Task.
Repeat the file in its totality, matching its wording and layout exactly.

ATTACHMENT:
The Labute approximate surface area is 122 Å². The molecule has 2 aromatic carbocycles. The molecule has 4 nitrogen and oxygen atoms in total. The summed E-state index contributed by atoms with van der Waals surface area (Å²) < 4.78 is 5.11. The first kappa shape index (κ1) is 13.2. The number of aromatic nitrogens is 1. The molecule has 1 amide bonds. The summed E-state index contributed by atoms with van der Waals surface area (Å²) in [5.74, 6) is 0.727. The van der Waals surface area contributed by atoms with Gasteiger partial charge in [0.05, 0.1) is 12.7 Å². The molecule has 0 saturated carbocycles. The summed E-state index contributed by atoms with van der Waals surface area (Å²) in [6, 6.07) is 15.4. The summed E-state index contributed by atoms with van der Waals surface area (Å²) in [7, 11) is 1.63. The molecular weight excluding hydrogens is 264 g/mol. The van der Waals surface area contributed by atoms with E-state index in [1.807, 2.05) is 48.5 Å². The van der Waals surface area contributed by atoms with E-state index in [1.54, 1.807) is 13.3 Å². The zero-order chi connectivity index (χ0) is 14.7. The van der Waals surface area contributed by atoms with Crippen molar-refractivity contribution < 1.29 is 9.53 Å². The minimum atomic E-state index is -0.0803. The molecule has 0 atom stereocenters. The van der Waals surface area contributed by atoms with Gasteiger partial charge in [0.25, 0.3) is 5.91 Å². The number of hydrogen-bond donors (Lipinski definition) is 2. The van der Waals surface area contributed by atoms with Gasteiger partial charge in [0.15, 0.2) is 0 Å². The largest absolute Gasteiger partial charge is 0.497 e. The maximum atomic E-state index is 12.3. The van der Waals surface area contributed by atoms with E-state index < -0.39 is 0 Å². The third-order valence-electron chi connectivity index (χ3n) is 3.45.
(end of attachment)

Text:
The Labute approximate surface area is 122 Å². The molecule has 2 aromatic carbocycles. The molecule has 4 nitrogen and oxygen atoms in total. The summed E-state index contributed by atoms with van der Waals surface area (Å²) < 4.78 is 5.11. The first kappa shape index (κ1) is 13.2. The number of aromatic nitrogens is 1. The molecule has 1 amide bonds. The summed E-state index contributed by atoms with van der Waals surface area (Å²) in [5.74, 6) is 0.727. The van der Waals surface area contributed by atoms with Gasteiger partial charge in [0.05, 0.1) is 12.7 Å². The molecule has 0 saturated carbocycles. The summed E-state index contributed by atoms with van der Waals surface area (Å²) in [6, 6.07) is 15.4. The summed E-state index contributed by atoms with van der Waals surface area (Å²) in [7, 11) is 1.63. The molecular weight excluding hydrogens is 264 g/mol. The van der Waals surface area contributed by atoms with E-state index in [1.807, 2.05) is 48.5 Å². The van der Waals surface area contributed by atoms with E-state index in [1.54, 1.807) is 13.3 Å². The zero-order chi connectivity index (χ0) is 14.7. The van der Waals surface area contributed by atoms with Crippen molar-refractivity contribution < 1.29 is 9.53 Å². The minimum atomic E-state index is -0.0803. The molecule has 0 atom stereocenters. The van der Waals surface area contributed by atoms with Gasteiger partial charge in [0.25, 0.3) is 5.91 Å². The number of hydrogen-bond donors (Lipinski definition) is 2. The van der Waals surface area contributed by atoms with Gasteiger partial charge in [0.15, 0.2) is 0 Å². The largest absolute Gasteiger partial charge is 0.497 e. The maximum atomic E-state index is 12.3. The van der Waals surface area contributed by atoms with E-state index < -0.39 is 0 Å². The third-order valence-electron chi connectivity index (χ3n) is 3.45.